# A rose by any other name would be…#e8456f

`#e8456f` is the hexadecimal color notation as commonly used in HTML and CSS where each primary (Red, Green, Blue) is represented by the combined value pairs:

• e8 = Red
• 45 = Green
• 6f = Blue

But it also could be represented as `rgb(232, 71, 111)` or even `hsl(345, 78%, 59%)`. Unless you’re a hexadecimal savant who can ‘see’ the color in your head, you’ll need to plug that value into a design app or code editor to get a visual representation of `#e8456f`:

What’s the difference?

RGB is an additive color model, where red, green and blue light are added together to reproduce a lot of other colors (16+ million). That’s considerably more color value than most of us can remember, but it’s not a problem for machines. And there’s the rub: Hexadecimal notation isn’t a naming convention for humans, it’s a naming convention for machines.

`rgb(232, 71, 111)` is similar to hexadecimal notation, in that each value represents the amount of red, green or blue light in the color, from 0–255:

• 232 = Red
• 71 = Green
• 111 = Blue

This notation is somewhat more intuitive, because now we see that the predominant color in our sample above is red, as it is closest to 255.

Wouldn’t it be wonderful to have a more human-friendly way to name colors?

Happily, there is. And I’m not talking about the existing 140 named colors. I’m talking about HSL colors where values of the color are described as:

• Hue: the ‘color’ of the color, ie: yellow vs. red. This value corresponds to the color’s position on the color wheel, from 0–360º where red = 0/360º, yellow = 60º, and blue = 270º. This is passed as a unitless integer.
• Saturation: how pure or vivid the color is. This value is represented by a percent between 0–100%, where 0 = neutral gray (0% of the color), and 100% is the pure/fully saturated color.
• Lightness: the lightness or darkness of the color. This value spans from pure black (darkest) to pure white (lightest). This value is written as a percent: 0–49% means you’re adding black to the color (or creating a shade in color theory); 51–100% means you’re adding white to the color (or creating a tint in color theory); and 50% is the purest form of the color, neither shade nor tint.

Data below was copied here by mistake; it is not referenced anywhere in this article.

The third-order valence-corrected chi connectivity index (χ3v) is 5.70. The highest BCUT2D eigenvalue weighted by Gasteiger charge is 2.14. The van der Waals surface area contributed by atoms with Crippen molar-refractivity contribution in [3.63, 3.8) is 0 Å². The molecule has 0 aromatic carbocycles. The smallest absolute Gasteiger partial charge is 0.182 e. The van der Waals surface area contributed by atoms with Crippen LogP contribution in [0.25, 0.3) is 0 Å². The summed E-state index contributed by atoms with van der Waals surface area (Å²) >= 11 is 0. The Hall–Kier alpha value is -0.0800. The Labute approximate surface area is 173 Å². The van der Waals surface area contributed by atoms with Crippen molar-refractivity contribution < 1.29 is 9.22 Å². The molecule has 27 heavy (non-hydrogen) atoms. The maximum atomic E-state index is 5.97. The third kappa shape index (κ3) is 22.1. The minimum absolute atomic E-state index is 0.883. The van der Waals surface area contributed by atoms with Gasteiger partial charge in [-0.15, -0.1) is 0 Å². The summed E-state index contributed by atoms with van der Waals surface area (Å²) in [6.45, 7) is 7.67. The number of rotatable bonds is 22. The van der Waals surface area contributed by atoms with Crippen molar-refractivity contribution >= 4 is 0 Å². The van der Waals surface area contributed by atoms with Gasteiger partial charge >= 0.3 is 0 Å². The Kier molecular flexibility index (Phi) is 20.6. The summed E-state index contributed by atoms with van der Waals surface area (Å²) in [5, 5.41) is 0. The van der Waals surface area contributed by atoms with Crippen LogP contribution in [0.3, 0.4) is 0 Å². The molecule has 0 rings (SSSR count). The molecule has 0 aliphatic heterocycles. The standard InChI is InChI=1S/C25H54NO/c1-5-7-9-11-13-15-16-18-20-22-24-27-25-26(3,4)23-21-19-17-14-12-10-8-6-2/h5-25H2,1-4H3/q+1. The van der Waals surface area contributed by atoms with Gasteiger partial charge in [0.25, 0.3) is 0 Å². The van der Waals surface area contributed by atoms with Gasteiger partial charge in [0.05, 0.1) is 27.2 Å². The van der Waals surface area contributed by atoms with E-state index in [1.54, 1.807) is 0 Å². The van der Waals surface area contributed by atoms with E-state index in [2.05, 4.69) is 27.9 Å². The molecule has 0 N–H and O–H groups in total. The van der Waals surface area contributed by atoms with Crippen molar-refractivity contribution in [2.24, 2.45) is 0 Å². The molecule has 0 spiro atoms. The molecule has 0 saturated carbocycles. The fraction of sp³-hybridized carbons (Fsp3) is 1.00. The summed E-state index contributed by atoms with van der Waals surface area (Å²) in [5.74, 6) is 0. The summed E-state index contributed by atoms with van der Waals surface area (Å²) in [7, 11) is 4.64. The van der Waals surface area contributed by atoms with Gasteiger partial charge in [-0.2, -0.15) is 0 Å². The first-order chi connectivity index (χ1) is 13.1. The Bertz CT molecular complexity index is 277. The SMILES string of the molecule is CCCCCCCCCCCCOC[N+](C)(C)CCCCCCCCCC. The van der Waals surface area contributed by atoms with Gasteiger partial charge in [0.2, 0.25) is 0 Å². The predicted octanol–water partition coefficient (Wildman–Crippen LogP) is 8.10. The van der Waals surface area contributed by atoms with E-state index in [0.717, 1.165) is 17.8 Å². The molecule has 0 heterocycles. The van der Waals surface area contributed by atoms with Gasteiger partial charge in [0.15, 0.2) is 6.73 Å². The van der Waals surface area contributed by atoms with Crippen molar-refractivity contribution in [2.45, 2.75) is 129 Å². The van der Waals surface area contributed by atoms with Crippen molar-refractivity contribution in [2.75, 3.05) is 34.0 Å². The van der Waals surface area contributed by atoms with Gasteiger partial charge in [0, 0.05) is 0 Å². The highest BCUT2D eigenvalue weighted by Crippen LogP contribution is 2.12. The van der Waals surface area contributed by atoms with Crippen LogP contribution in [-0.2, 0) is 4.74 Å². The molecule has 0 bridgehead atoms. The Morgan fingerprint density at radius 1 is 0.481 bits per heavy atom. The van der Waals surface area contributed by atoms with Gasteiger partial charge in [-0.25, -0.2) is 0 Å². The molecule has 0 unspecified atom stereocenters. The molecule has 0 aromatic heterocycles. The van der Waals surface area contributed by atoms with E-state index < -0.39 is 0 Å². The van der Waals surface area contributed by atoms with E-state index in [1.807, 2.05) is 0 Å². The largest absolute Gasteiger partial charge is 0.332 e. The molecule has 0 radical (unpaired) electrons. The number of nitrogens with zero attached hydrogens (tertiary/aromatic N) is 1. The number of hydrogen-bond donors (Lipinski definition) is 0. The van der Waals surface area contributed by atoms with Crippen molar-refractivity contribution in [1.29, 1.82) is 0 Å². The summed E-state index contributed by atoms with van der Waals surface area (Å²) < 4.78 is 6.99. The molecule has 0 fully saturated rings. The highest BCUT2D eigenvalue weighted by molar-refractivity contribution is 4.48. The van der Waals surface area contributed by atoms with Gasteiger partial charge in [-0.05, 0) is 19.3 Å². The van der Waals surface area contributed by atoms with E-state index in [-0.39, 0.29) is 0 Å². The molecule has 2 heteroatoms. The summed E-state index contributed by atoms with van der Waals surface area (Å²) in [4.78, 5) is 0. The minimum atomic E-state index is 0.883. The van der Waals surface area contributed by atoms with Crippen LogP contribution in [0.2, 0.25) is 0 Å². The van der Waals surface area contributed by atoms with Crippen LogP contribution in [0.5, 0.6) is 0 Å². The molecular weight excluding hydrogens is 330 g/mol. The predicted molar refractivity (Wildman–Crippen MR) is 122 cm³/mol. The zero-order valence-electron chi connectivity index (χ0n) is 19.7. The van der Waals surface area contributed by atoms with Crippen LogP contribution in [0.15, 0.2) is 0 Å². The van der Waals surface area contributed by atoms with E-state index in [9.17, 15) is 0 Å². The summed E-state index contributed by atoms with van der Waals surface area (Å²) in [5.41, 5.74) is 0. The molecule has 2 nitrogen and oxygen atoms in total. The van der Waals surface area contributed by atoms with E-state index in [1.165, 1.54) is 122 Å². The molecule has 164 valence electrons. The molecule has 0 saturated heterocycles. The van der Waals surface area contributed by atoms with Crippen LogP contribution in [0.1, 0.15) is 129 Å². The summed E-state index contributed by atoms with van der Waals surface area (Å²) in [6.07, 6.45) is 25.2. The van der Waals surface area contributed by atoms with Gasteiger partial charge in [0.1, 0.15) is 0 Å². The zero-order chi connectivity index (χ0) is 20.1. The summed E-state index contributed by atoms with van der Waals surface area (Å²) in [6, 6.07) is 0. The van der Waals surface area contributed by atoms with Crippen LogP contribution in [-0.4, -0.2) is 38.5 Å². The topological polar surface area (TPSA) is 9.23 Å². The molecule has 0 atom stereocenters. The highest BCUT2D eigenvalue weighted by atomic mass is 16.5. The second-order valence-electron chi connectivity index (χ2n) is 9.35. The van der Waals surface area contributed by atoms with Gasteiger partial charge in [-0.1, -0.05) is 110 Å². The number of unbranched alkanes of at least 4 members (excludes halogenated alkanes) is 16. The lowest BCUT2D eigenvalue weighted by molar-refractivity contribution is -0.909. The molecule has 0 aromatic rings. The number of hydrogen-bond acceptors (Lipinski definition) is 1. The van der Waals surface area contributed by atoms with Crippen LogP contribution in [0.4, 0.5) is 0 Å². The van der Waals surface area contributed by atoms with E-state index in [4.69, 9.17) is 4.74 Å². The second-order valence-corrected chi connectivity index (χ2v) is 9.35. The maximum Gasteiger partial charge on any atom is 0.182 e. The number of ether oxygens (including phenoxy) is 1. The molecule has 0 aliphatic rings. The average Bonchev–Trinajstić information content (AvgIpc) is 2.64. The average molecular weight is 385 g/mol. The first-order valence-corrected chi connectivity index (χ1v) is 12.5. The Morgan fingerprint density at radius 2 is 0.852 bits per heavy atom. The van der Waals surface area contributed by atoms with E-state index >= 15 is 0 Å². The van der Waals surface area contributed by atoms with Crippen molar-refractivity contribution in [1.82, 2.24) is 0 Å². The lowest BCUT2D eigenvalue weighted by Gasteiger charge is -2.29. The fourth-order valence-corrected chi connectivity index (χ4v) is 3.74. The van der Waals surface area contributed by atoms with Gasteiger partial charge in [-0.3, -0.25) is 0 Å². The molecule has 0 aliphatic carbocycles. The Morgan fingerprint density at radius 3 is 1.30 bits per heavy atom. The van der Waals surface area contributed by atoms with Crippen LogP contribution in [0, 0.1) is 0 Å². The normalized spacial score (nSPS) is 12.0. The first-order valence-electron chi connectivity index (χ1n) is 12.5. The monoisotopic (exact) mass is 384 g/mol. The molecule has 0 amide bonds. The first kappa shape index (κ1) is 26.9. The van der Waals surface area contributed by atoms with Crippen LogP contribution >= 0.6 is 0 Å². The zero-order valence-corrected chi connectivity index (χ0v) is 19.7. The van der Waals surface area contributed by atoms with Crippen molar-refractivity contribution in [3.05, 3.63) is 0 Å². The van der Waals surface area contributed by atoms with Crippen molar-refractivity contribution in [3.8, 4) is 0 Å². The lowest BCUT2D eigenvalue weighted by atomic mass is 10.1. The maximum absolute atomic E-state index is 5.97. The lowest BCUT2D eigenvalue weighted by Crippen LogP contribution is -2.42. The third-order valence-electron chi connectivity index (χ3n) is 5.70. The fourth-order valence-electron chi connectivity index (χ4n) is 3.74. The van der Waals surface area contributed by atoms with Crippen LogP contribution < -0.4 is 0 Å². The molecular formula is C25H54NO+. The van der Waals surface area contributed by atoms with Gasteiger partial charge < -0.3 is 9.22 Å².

Remember how our machine-friendly `#e8456f` color is interpreted?

• e8 = Red
• 45 = Green
• 6f = Blue

Let’s look at the human-friendly version of same color as `hsl(345, 78%, 59%)`:

• Hue, 345 = a color clearly in the red zone between magenta (300) and red (0/360)
• Saturation, 78% = a pretty well saturated reddish hue
• Lightness, 59% = a wee bit of white added to the hue, making it a tint

Now it’s possible to know that the color is in the red family, isn’t fully saturated, and is a slight tint. That’s great! Far more intuitive than e8 red.

## Color Power

Now that your color notation is human-friendly, the real power is how you can adjust the values in code – quickly and consistently. Want a darker version of your button for a `:hover` state? Simply decrease the lightness value by 10%. Now you’ve got `hsl(345, 78%, 49%)`.

Want a border element that’s brighter than your color? Increase the saturation: `hsl(345, 90%, 59%)`.

Want the exact color complement of your color for a little visual energy? Fire up your calculator and do some math: 345 - 180 [½ a circle] = 165. Complementary Hue is `hsl(165, 78%, 59%)`.

Additionally, hsl can include an alpha channel so you can manipulate transparency. It follows the same syntax as `rgba` where 1 = fully opaque and 0 = fully transparent, as represented by a decimal. So `hsla(345, 78%, 59%, .25)` is our color (but see-through) at 25% opacity.

Code is beautiful. Human-friendly code is beautiful and smells sweet, too.

Color Playground Resources:

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